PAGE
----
In a certain sense, every home is a piece of San Francisco history–but some of those histories are admittedly going to furnish you with more to read up on than others.
For example, take the Front Steps’ newest listing at 690-692 Wisconsin Street, a pair of flats on a deep Potrero Hill lot, with a third cottage unit in back, freshly listed for $2.545 million altogether.
Now there’s actually been a lot going on at this property since the earliest days of Potrero Hill development: For one thing, this was the childhood home of Julia Bergman, historian and “Patron Saint” of City College libraries and their stirring Diego Rivera murals.
Peering into the history of the property herself, Bergman discovered that this was one of the oldest homes in the neighborhood, singled out in an 1892 photo from the California Historical Society. Bergman’s family identified this image as “the original De Haro family home,” a mysterious reference that prompted her research for a planned book on De Haro history.
Sadly, it looks like that book never happened, and Bergman died in 2017, possibly taking the meaning of this annotation with her. Be that as it may, SF historians do know that Francisco De Haro, onetime alcalde (mayor, essentially) of San Francisco, laid claim to Rancho Potrero in the 19th century, after tragically inheriting it from his own sons when they were (illegally) executed during the Mexican-American War.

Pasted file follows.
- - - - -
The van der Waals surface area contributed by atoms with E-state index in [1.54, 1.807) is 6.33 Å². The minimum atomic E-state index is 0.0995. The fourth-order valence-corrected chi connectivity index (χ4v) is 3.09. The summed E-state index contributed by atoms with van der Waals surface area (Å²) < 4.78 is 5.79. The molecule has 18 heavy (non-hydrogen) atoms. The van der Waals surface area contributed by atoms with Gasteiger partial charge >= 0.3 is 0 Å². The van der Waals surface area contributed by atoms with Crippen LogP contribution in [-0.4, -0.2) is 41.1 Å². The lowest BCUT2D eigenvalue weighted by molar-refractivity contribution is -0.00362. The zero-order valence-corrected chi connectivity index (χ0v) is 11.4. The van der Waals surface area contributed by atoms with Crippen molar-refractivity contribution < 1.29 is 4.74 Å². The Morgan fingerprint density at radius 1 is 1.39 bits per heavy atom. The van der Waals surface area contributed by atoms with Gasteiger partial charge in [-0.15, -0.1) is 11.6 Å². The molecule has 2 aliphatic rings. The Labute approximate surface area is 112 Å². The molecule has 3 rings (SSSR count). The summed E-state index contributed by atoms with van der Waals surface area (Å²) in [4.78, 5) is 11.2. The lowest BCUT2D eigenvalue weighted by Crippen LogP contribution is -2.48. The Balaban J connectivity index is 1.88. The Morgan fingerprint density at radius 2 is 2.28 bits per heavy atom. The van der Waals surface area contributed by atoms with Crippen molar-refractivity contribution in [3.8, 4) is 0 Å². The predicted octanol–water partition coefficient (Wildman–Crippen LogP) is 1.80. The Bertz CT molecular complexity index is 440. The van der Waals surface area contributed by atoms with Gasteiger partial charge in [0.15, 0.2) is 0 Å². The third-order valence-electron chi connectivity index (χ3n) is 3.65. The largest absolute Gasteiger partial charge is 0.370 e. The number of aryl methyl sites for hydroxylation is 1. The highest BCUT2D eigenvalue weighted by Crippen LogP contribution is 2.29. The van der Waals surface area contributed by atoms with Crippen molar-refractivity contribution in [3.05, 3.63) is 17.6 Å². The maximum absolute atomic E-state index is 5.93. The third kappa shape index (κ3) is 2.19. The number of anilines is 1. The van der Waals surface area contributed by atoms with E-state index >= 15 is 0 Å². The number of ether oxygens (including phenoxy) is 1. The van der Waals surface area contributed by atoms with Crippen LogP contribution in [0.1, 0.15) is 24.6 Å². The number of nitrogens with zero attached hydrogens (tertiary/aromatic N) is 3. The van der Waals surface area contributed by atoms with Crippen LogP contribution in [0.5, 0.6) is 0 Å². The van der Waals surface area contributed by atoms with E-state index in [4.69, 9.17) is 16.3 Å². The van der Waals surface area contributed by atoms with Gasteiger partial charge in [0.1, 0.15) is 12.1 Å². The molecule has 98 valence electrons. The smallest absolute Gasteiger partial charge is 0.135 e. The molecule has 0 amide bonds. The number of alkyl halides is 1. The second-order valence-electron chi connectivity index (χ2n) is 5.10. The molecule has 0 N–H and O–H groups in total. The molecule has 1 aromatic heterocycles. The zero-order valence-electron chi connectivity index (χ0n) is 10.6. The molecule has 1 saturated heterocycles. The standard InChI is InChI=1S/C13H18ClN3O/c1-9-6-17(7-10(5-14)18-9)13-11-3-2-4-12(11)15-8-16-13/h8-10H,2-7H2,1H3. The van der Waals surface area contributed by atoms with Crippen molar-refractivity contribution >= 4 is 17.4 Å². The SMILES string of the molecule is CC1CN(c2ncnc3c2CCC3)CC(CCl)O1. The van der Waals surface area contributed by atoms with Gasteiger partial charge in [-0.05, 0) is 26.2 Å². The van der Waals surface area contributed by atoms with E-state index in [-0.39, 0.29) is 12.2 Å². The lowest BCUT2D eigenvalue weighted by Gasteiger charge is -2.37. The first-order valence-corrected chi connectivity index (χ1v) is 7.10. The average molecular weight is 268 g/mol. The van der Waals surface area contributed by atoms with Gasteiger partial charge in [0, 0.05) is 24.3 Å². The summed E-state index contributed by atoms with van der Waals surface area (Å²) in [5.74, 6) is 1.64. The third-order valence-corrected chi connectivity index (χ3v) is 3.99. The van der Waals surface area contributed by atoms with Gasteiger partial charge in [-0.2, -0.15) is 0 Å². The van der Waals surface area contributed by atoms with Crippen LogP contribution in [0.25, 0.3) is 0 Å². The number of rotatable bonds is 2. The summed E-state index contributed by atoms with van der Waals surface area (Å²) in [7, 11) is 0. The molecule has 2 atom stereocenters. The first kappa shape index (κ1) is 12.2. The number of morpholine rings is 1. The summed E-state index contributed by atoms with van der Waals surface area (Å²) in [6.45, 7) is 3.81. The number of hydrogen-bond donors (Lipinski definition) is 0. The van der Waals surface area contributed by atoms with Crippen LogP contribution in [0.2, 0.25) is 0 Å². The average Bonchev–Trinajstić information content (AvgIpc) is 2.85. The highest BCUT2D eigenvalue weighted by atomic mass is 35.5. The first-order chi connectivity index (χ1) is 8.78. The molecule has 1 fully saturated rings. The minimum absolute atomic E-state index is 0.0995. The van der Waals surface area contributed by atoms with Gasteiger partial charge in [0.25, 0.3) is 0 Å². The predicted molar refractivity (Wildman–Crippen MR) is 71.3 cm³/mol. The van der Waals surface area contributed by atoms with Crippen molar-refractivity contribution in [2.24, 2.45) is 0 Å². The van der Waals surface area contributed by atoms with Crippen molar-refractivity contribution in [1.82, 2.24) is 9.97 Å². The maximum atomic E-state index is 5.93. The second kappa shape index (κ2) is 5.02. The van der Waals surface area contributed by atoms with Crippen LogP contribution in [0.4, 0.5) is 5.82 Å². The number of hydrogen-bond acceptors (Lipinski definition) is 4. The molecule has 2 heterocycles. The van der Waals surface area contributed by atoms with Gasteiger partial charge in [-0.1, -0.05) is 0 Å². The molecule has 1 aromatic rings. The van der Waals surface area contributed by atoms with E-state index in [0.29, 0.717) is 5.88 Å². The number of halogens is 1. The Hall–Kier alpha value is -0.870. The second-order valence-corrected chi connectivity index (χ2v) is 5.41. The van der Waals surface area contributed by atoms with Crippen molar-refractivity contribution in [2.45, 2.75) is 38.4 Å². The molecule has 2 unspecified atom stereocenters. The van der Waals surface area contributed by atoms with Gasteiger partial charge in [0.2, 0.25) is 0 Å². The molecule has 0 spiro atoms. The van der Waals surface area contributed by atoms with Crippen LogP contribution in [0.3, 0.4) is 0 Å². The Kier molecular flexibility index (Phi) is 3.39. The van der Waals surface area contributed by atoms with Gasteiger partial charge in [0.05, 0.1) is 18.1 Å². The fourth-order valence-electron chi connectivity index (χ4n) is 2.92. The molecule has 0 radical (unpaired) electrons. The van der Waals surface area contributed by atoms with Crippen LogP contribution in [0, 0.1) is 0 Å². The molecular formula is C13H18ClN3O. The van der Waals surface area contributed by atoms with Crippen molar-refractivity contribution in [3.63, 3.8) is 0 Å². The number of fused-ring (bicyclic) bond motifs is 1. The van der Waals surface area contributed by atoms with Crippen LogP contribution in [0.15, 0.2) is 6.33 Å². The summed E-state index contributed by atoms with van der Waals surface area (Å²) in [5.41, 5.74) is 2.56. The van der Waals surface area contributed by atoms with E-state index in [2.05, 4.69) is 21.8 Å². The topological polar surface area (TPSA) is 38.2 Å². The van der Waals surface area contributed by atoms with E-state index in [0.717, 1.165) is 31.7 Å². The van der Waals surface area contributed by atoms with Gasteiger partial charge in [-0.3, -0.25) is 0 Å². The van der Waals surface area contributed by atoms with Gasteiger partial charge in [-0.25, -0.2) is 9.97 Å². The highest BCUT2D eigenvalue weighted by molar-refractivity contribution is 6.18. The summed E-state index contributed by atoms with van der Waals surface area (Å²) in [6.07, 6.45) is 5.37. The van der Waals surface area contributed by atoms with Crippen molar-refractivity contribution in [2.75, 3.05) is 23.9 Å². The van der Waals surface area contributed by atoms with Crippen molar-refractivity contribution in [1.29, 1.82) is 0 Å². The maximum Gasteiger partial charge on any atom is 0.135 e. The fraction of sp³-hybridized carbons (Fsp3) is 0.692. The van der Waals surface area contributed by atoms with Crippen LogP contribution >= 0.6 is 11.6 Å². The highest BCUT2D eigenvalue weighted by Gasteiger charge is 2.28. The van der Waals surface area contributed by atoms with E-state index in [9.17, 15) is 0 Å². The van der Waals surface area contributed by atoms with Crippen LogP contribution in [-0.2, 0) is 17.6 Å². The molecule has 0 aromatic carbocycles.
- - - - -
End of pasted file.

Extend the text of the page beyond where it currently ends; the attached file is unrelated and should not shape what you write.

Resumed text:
Later De Haro descendants lost the rights to the land in a protracted legal fight with developers and squatters. All of this was decades before the 1892 photo, so we’re left unsure which De Haros might once have lived at this property, or when–at least for now.
As it turns out, those are not the only SF notables who once set up shop here: According to the SF Beat Museum, radical poet Kenneth Rexroth once lived in one of these very Wisconsin Street units; indeed, Potrero Hill was a bit of a beat hub in those days, as Lawrence Ferlinghetti and Jack Kerouac were just a couple of doors down.
Rexroth was dubbed the “Godfather of the Beats,” being somewhat older and better established by the time the younger and even more radical writers came onto the scene, and sometimes employing his assets to help young Beats break in–for example, it was Rexroth who organized the 1955 reading of Howl at City Lights.
Actually, Rexroth didn’t particularly like a lot of the Beat scene, and he had a much longer and more diverse career than many of those now more famous poets did. But we don’t get to pick our legacies.
Rexroth’s tenure here remembers a time when Potrero Hill was still a rough and tumble working neighborhood, not unlike echoes of the Bergman and De Haro eras.
And who will be these homes’ next notable residents? Only time–and several million dollars–will tell.
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